There just aren’t enough second chances in life. But for many members of the National Senior Pro Rodeo Association, they are getting their second chance at rodeo life and competition. Due to the twists and turns in one’s life, many have had to forego rodeo in their prime adult years to attend to careers, families, and the demands of everyday life. They didn’t have the opportunity to compete as they would have liked to. Now, in the years after 40, they find that the time and resources are there for them to pursue a dream they thought might have escaped them.
So it is with Brad Sintek.
At 56, with daughters raised and on their own, a successful career well established, he’s now ready to ‘crack out’ on his second rodeo career. “I used to rodeo when I was younger but stopped when I was either 33 or 34. We had two young kids; I had my business to work, so I had to give up on rodeo. It has always been something that I have wanted to come back and do but never had the opportunity until recently. Every time I’d go to a rodeo, I’d dream about doing it but never thought it would happen.”
Complicating the issue of making a rodeo comeback was overcoming health problems and weight gain. “I thought I was past ever being able to rodeo again because of health problems. My whole family went through a dark spell; my wife had cancer for a second time, then almost died from a blood infection caused by the chemo. I had cancer, my heart quit and I have a pacemaker now. My youngest daughter was in a real bad car wreck. This was while I was in my early 50’s. Everyone is healthy now but I did gain some weight that I had to lose.”
In the spring of 2013, Brad experienced a life-changing epiphany of sorts. “In May of 2013 I did some soul searching and went on a mission to get back in shape. This went so well, one day in mid-summer while walking across my pasture, it dawned on me that I might be able to go back and ride again. I made this a mission, to get back in shape again. I had been thinking about a rodeo comeback for a month before I said anything about it to anyone. I wanted to mull this over and really be sure of what I was doing. I talked with my wife and she was very supportive. I’m a general manager of a company, and I went and talked to the owner about it and he was okay with it. I think he’d be my traveling partner if he could.” The next step for Brad was to check in with his doctors. “I didn’t want to do anything stupid, so I really needed to get their advice and I did get green lights, for the most part. After that, I made the decision to do it.”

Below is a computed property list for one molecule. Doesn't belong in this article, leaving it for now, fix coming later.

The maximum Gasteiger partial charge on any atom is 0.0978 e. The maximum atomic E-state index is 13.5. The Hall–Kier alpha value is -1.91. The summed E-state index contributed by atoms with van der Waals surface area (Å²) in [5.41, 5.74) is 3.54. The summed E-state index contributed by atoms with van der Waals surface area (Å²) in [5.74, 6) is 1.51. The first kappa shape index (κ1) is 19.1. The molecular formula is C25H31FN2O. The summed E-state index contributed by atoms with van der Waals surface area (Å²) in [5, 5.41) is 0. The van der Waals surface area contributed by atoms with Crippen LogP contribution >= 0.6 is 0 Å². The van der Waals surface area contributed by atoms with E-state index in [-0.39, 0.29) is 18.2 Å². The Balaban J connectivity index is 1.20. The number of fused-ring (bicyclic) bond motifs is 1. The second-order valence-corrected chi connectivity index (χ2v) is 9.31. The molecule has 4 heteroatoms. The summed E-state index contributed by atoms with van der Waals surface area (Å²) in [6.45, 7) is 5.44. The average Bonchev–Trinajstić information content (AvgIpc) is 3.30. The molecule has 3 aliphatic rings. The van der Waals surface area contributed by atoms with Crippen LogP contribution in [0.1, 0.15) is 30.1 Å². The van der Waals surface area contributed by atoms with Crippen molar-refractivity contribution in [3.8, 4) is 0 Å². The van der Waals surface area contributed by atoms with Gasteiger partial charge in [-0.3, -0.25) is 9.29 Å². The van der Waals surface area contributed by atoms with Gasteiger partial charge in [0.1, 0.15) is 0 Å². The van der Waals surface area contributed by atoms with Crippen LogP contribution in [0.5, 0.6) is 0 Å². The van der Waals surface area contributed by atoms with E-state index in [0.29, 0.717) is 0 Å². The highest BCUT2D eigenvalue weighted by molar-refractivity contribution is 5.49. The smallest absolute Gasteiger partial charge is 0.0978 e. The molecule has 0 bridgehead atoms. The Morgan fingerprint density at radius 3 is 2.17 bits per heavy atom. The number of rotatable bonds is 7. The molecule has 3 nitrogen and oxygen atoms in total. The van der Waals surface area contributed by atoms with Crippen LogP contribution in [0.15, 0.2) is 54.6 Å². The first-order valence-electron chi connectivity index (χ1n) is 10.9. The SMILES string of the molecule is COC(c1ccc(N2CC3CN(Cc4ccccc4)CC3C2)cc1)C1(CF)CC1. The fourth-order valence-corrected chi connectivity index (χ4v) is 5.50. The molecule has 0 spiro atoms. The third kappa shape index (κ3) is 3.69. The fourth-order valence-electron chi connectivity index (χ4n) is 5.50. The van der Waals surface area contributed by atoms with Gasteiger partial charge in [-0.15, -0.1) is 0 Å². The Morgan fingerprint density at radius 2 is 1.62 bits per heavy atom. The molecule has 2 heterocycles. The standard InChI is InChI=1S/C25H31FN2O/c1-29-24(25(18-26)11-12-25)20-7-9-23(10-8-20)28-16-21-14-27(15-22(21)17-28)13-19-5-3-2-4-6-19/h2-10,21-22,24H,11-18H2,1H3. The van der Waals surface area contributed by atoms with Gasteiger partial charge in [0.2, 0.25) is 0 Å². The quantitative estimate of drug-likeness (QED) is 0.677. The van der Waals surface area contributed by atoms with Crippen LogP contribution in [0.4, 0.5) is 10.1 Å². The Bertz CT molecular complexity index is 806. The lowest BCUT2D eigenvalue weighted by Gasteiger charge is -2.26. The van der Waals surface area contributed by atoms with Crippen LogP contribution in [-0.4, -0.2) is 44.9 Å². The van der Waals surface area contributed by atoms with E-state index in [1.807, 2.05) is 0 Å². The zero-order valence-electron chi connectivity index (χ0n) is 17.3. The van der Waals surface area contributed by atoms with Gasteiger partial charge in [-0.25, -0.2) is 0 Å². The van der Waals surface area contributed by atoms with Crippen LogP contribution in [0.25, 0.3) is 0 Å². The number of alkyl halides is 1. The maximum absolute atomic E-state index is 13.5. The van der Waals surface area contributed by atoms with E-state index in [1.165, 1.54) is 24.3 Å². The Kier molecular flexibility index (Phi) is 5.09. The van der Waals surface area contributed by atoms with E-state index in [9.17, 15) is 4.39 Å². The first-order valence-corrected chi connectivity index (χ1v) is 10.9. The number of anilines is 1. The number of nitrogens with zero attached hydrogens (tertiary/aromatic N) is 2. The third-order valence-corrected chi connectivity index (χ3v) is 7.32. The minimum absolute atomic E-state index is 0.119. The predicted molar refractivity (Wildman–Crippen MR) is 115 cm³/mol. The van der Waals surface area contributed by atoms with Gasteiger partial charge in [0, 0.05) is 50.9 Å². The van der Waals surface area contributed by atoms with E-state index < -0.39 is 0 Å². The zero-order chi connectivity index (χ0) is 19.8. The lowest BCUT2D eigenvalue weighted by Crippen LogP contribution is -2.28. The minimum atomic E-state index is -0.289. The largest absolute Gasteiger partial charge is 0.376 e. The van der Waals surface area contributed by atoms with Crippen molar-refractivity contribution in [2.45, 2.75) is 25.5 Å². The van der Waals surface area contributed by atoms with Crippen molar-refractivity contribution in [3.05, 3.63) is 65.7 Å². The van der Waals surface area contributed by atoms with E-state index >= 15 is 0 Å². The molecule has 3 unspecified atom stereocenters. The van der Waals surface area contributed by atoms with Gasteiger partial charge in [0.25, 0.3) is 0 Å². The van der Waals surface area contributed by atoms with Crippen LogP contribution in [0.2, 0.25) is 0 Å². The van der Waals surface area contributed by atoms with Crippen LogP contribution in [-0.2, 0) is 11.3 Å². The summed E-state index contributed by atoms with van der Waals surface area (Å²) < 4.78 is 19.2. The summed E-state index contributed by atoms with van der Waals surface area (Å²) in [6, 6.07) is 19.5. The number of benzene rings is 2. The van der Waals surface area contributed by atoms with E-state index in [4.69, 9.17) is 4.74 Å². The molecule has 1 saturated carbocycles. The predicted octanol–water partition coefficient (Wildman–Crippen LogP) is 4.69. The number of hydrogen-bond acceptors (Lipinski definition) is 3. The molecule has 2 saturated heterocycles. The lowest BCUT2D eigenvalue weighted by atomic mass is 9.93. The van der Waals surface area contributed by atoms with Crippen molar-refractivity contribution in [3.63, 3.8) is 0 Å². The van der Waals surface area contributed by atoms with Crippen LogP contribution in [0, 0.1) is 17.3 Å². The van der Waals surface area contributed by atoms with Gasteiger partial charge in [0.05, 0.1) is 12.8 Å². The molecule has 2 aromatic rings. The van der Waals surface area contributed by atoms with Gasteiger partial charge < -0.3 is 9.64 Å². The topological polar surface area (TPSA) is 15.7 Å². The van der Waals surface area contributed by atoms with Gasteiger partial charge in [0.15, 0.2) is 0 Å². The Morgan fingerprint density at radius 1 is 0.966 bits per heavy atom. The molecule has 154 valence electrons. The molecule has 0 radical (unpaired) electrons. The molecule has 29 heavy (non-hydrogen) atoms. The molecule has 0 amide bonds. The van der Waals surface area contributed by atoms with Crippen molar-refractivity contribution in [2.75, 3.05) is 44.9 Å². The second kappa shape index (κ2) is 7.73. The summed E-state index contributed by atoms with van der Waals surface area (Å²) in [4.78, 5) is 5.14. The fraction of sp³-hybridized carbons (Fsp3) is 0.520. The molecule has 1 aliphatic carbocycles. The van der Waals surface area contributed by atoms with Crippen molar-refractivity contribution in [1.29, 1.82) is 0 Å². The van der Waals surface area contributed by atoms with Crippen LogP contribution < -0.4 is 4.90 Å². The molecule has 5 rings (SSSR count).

With a firm commitment to make his rodeo comeback, Brad accelerated his conditioning program. “On top of working out an hour-plus-a-day, six days a week, I started working with a personal trainer two days a week. I wanted to be as physically ready and prepared as I could be. I had been doing low impact and cardio work and then, under the direction of the trainer, I started working on strength and agility.”
To reassure himself that riding saddle broncs was not a bad idea, he enrolled in a Sankey rodeo school that he attended in December of 2013. “I needed to make sure this was still a good idea and see if I could do it. It didn’t go great there, but it didn’t go terrible either. With each horse I got on, it got better. I came away still wanting to do it so I continued my work to get in shape.”
Brad used his creativity and engineering skills to build a mechanical bucking horse to further his training. “I don’t have any way to get on practice horses here so I did some research to see what was available and decided that I would come up with my own version that more closely mimics the way a horse bucks. It runs off the PTO of my tractor and I get my wife to run it for me.”
Brad and his wife, Becky (Rebecca) both grew up in Wyoming and now live outside Sandy, Ore. Their two daughters are Kaci and Brittany (Hull). Becky is involved in showing Red Angus cattle. “She has a 4-H group and she puts on livestock events at our place and I help out where I can.”
Brad says that he draws inspiration from his grandfather, Elmer Irene. “He was just one of those guys you liked being around. He was a tremendous cowboy, he was known as being great pickup man, and he just always enjoyed life. I’ve always tried to take a page out his book for my own and be like him.” Brad says that his grandfather taught him that attitude is a choice and he explains, “You can chose whatever attitude you want to have, but having a good one is the right choice.”
His next rodeo will at Wickenburg February 14 – 16 and he says that his goal is to, “…ride the next horse I get on and ride him right. That’s as far as I have planned. But I am going to go as many Senior Pro rodeos as I can and hopefully some in Canada.”